My nightmare. My way. My fault.
A very select few of you know that I have epilepsy. It's not a think that I care to keep hidden, it's just a subject that doesn't come up in conversation. Like when I was in Chicago. No one asked about it, so I chose not to tell.
It's an interesting condition, to be conscious one moment, with friends or family, and then to be staring into the concerned faces of EMT's the next; a little disconverting as well. it's happened to me a few times. It's generally my fault that it does. Like last Sunday.
I had gone with Boyfriend to a friend of his beach house – I had forgotten my meds, and hadn't realized this packing faux pos until we had arrived. So I was without anything to control my Disorder from Friday night until Sunday afternoon when I was back in town – to meet with parents for a combined/belated Father's Day/Aubrey's Birthday celebration dinner. Well, I made a right hash out of that.
The last thing I remembered was waking into the restaurant and being asked if we wanted to wait at the bar, as our table wasn't ready yet. Now, when you're about to trip into seizure-land, any decision is impossible to make, impossible to fathom: it's called an 'aura'. I also remember having an authentic Shiny moment: I was fixated on the waitress' glittering earrings. Then I was suddenly on a gurney, driven towards the ER.
My doctor informed me, "You are so busted", upped my dosage and some hours later was sent home. I had chomped down on my tongue, making it impossible to speak with any authority – I also had a slight lisp, making authority even more impossible. My arms were also bruised, from where Boyfriend had kept me from falling off my chair.
Monday…morning?…I was due to see my neurologist. Which I did. For lunch, I had a chicken salad sandwich, procured from a vending machine. Can I point out a few red tag words: Chicken? Salad? Vending? Machine? – all in one sentence?
For the next two days I was vomiting so violently, so prodigiously, so profoundly, I thought at at the end of my heaving i would be less one lung. During a puke pause, when I was given a single square of cracker, within ten minutes back up it would go and it would be staring at me from the bottom of my bowl. (I think I had developed a type of Stockholm's Syndrom relationship with my bowl – as much as it had come to symbolize my torment, I insisted on holding it close to me; even as I was taken righ tback to my hospital.)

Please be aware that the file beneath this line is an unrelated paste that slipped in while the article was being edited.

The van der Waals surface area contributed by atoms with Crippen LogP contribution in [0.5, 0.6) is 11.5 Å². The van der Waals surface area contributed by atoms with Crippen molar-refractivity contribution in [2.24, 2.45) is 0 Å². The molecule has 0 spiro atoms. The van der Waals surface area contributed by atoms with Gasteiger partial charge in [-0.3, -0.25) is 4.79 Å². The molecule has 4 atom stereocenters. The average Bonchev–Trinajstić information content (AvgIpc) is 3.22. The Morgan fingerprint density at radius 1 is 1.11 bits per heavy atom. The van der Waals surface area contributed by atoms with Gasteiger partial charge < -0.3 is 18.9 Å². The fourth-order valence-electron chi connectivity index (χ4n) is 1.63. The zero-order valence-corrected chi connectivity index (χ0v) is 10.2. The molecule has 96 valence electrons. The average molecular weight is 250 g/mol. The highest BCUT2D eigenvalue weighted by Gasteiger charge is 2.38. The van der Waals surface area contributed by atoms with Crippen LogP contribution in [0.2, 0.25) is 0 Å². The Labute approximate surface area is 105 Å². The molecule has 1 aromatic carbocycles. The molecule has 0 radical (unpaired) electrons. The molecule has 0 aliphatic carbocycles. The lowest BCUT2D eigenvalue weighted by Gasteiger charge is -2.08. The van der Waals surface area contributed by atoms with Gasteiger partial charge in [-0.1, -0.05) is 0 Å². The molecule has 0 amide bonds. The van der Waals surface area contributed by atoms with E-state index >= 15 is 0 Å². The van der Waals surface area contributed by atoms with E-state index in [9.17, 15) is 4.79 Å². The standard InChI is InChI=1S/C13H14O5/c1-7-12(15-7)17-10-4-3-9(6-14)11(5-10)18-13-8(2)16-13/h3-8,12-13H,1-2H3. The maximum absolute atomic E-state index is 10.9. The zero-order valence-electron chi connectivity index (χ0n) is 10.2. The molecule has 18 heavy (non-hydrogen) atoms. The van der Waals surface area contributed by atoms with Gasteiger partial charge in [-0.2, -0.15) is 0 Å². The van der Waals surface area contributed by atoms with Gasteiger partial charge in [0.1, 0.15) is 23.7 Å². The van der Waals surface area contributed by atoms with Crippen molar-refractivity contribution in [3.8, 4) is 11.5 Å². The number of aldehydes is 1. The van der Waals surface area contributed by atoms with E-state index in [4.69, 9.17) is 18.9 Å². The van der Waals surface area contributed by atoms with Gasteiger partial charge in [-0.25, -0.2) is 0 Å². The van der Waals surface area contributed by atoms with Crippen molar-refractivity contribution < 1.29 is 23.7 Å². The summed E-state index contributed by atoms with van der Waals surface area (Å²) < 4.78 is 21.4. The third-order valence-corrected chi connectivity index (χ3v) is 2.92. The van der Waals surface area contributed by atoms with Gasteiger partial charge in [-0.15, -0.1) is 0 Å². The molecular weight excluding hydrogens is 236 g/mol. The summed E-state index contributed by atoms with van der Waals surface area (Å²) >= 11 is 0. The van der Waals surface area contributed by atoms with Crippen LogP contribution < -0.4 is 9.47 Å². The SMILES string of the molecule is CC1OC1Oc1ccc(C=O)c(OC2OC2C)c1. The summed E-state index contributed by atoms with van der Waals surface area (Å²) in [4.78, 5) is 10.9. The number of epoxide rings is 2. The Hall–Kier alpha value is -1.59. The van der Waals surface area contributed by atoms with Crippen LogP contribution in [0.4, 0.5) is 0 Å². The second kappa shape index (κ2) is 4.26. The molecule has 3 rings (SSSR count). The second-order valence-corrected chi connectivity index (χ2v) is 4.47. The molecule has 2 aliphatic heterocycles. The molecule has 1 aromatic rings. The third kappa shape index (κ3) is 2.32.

I recall in vomiting as I was pushed through the hallway of my hospital, signing papers; I told someone the last four numbers of my social security number: to a nurse; to an interested bystander, I didn't know of care. I was hunched over my left arm, so an IV tube was plugged into my only free – my right – arm. I'm right-handed, so it made the next three days even more appetizing.
I had to ring a buzzer to be led to the bathroom. I was a 'Fall Risk', so one evening my bed was rigged: when I stepped onto the ground, an alarm went off. My first breakfast there was a liquid one, and we're not talking Absolutely Fabulous liquid, either. My first solid breakfast was scrambled eggs and a cinnamon bun and it was the nectar of the gods, let me tell you.
I did nothing but sleep. Despite the fact that my vitals were taken EVERY FOUR HOURS. Blood tests every day. No one was sure what my problem was: too high a dose of epilipsy meds, or a touch of stomach flu.
I was taken for a walk by my nurse – finally I admitted to her, that I was so desparately unhappy. I simply couldn't imagine being well every again.
I stewed in my own fumes. I looked outside at the bright sky, the trees mocking me with their breezes, dreaming of a hot shower.
Parents never left me (despite my stench situation): I have been blessed.
Saturday, July 4, was my Independence Day. I could go home. Boyfriend came over – Sunday, he took me for a walk: nearly two entire blocks!
That evening, I threw my back out.